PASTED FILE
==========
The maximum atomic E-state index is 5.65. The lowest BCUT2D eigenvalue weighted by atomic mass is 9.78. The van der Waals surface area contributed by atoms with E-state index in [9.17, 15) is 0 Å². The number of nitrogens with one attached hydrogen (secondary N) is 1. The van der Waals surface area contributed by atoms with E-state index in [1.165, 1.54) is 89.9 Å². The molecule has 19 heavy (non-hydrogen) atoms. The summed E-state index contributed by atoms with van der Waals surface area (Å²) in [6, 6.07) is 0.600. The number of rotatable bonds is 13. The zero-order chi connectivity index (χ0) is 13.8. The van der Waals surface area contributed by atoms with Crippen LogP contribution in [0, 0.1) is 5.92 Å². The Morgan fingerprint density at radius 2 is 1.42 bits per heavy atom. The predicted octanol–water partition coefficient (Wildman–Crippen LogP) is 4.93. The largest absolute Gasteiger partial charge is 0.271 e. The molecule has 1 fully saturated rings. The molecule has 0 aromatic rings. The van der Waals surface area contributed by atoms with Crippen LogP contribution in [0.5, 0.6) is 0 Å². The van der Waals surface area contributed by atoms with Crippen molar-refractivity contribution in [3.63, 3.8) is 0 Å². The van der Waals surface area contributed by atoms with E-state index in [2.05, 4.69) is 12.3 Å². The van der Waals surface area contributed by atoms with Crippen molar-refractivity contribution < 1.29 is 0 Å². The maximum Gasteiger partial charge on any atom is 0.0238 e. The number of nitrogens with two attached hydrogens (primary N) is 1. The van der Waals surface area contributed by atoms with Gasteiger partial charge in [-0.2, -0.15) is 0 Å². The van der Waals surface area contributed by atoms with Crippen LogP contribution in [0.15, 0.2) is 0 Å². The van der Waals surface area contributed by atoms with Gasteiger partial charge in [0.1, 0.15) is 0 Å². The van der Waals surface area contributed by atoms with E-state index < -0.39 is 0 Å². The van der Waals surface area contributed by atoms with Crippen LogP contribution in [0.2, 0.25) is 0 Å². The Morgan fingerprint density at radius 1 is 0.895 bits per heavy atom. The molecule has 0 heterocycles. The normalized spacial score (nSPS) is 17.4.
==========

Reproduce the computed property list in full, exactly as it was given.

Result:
The maximum atomic E-state index is 5.65. The lowest BCUT2D eigenvalue weighted by atomic mass is 9.78. The van der Waals surface area contributed by atoms with E-state index in [9.17, 15) is 0 Å². The number of nitrogens with one attached hydrogen (secondary N) is 1. The van der Waals surface area contributed by atoms with E-state index in [1.165, 1.54) is 89.9 Å². The molecule has 19 heavy (non-hydrogen) atoms. The summed E-state index contributed by atoms with van der Waals surface area (Å²) in [6, 6.07) is 0.600. The number of rotatable bonds is 13. The zero-order chi connectivity index (χ0) is 13.8. The van der Waals surface area contributed by atoms with Crippen LogP contribution in [0, 0.1) is 5.92 Å². The Morgan fingerprint density at radius 2 is 1.42 bits per heavy atom. The predicted octanol–water partition coefficient (Wildman–Crippen LogP) is 4.93. The largest absolute Gasteiger partial charge is 0.271 e. The molecule has 1 fully saturated rings. The molecule has 0 aromatic rings. The van der Waals surface area contributed by atoms with Crippen LogP contribution in [0.5, 0.6) is 0 Å². The van der Waals surface area contributed by atoms with Crippen molar-refractivity contribution in [3.63, 3.8) is 0 Å². The van der Waals surface area contributed by atoms with E-state index in [2.05, 4.69) is 12.3 Å². The van der Waals surface area contributed by atoms with Crippen molar-refractivity contribution < 1.29 is 0 Å². The maximum Gasteiger partial charge on any atom is 0.0238 e. The number of nitrogens with two attached hydrogens (primary N) is 1. The van der Waals surface area contributed by atoms with Gasteiger partial charge in [-0.2, -0.15) is 0 Å². The van der Waals surface area contributed by atoms with Crippen LogP contribution in [0.15, 0.2) is 0 Å². The van der Waals surface area contributed by atoms with Gasteiger partial charge in [0.1, 0.15) is 0 Å². The van der Waals surface area contributed by atoms with E-state index < -0.39 is 0 Å². The van der Waals surface area contributed by atoms with Crippen LogP contribution in [0.2, 0.25) is 0 Å². The Morgan fingerprint density at radius 1 is 0.895 bits per heavy atom. The molecule has 0 heterocycles. The normalized spacial score (nSPS) is 17.4.